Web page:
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Police block demonstration by friends, family member of slain journalist

(HRNJ-Uganda/IFEX) - Kampala, 8 December 2011 - Human Rights Network for Journalists-Uganda (HRNJ-Uganda) is dismayed with the unfair treatment by Ugandan police against the families and friends of the late Charles Ingabire who wanted to express their grief and solidarity against the brutal killing of Ingabire and other Rwandans who have succumbed to this kind of gruesome treatment.

Ingabire, the editor of the Kinyarwanda online media magazine "Inyenyeri", was gunned down by unidentified assailants on 30 November 2011 in the gardens of Makies 2 Bar in a Kampala suburb. However, fear has mounted in both the Rwandan community and among journalists in Uganda about increased surveillance of them and their work. Ingabire is suspected to have been killed because of his journalistic work.

The 1951 Refugee Convention and its 1967 additional protocols are the cornerstones of modern refugee protection wherein the government guarantees the basic human rights and physical security of the refugees. Therefore, the government of Uganda bears the prime responsibility for protecting refugees within its territory; this includes promoting and providing legal and physical protection and minimizing the threat of violence, including deaths, which many Rwandan refugees are prone to.

The committee set up by the community of Rwandan refugees and asylum seekers in Uganda had sought protection while holding a peaceful demonstration on 8 December en route from Kisementi roundabout, through Kanjokya Street to Prince Charles drive, where they would petition the UN Office of the High Commissioner for Refugees to look into their grievances.

A letter dated 6 December was written to the Inspector General of Police, Major General Kale Kaihura, seeking protection while peacefully demonstrating against the alarmingly rampant activities of intelligence officers who spy on their work in Uganda and the killings of Rwandan refugees and asylum seekers.

HRNJ-Uganda was reliably informed that Ugandan police officers dilly-dallied with the leaders who had gone to police headquarters on 7 December to secure protection. One of the leaders told HRNJ-Uganda that they reportedly went to police four times and appeared before different offices as they were being asked to go back after every three hours. "Whenever we would go to police headquarters, officers there were telling us that nothing had developed and that's how the day went without getting protection," said one leader whose name is withheld for security purposes.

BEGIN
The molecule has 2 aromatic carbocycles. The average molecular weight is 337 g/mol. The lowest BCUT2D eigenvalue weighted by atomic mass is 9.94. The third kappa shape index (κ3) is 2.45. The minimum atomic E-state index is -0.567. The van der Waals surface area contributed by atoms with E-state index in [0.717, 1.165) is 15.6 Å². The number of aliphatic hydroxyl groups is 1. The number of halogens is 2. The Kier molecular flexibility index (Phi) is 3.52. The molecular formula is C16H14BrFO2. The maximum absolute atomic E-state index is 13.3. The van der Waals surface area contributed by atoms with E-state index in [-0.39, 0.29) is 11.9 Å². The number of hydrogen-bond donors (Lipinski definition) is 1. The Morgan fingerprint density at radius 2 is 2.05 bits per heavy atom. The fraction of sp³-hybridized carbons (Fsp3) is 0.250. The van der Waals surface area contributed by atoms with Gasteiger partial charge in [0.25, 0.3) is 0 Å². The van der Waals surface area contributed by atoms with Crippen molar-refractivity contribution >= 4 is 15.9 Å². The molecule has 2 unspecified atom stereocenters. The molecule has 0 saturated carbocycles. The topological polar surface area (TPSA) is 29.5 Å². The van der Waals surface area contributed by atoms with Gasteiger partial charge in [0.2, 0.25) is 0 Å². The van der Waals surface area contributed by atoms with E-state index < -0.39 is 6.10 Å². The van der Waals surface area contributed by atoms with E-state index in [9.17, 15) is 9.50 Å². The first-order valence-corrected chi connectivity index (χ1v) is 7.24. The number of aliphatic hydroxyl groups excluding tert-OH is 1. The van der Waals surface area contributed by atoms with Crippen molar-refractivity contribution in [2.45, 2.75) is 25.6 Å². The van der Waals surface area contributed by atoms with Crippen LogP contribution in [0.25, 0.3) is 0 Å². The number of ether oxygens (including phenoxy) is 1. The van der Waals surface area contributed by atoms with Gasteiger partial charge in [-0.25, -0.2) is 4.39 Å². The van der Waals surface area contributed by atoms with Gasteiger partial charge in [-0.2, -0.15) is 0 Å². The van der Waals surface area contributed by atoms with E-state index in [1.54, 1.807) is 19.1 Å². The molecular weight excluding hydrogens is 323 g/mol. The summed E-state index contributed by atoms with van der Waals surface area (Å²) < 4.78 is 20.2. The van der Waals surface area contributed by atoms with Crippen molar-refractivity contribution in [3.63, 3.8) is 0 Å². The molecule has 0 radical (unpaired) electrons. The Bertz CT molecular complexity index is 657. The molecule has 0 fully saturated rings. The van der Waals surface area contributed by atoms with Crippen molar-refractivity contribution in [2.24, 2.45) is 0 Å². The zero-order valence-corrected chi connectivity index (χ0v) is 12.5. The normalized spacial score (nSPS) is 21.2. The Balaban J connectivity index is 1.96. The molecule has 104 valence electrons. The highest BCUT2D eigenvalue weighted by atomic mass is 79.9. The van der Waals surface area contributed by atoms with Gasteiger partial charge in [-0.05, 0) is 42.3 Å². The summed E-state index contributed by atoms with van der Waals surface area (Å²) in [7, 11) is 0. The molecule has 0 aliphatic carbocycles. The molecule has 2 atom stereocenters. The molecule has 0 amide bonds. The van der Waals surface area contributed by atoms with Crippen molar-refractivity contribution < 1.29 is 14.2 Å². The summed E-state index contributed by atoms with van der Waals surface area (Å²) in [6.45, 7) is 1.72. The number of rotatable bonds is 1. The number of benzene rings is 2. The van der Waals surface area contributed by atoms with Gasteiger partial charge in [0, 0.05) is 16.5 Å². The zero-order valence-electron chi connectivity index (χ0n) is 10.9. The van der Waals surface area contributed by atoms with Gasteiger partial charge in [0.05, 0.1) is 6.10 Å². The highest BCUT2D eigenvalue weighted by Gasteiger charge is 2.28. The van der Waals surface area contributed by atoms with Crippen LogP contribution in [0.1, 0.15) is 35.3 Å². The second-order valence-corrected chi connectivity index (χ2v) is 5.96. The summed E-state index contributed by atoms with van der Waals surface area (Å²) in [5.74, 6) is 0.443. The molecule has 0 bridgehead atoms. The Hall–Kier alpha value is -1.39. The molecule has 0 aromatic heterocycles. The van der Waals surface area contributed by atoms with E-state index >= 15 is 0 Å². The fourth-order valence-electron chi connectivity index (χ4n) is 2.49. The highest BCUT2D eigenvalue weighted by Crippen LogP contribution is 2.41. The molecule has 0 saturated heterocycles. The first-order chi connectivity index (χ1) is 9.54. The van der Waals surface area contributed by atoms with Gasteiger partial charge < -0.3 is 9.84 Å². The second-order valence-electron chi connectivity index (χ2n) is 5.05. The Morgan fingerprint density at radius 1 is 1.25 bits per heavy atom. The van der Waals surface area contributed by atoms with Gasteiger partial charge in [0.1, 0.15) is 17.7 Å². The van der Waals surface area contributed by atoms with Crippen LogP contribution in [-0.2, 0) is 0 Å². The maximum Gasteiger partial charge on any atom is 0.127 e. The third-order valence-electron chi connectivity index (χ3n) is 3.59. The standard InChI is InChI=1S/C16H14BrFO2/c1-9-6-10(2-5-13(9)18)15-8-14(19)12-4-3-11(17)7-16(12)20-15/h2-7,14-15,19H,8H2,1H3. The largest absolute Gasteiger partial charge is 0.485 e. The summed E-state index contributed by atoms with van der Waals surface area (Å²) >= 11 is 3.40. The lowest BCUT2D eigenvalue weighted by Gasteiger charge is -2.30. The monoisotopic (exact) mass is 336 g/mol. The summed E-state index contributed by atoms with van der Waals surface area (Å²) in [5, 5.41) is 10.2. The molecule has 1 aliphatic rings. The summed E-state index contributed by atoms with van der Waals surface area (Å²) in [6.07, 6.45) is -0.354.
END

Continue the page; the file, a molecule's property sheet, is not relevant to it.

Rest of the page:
Sources told HRNJ-Uganda that by 18:00 local time on 7 December, there was still no response until the Inspector General of Police intervened, made a private call to the Rwandan leaders and managed to coerce them to postpone their intentions for a few days as investigations were conducted into the matter. The IGP asked them to be patient and promised to grant permission at a future date.

"We were not surprised to hear that police blocked the demo. From our experiences with the Uganda police force, this is normal routine! It was a hectic wild goose chase that yielded no result. The police's response exhibits the high-handedness, partisan, and repressive role the police is playing in abrogating the Constitution, most especially Article 29, which provides for the right freedom of expression and peaceful demonstration," said HRNJ-Uganda Programs Coordinator Geoffrey Wokulira Ssebaggala.

HRNJ-Uganda reiterates its former position that called for intervention from independent bodies like Interpol to investigate Ingabire's gruesome murder.


BACKGROUND:

Ingabira's assassination demonstrates the extent of the security threats to the Rwandan community. The demonstration further sought to call on the international community, especially the UN High Commissioner for Refugees (UNHCR) and the government of Uganda, the host country, to take effective measures in ensuring the safety and protection of Rwandan refugees, journalists and other human rights defenders. The demonstrators also wanted the UNHCR to desist from riding roughshod to serious concerns of security threats and the death of Rwandan refugees.

Also, the demonstration ultimately called for vigilance, independence and a thorough investigation by the police and all other relevant security agencies into mishaps against Rwandans. These investigations should ensure that the cases are seen to their logical conclusions, with the perpetrators being brought to book.

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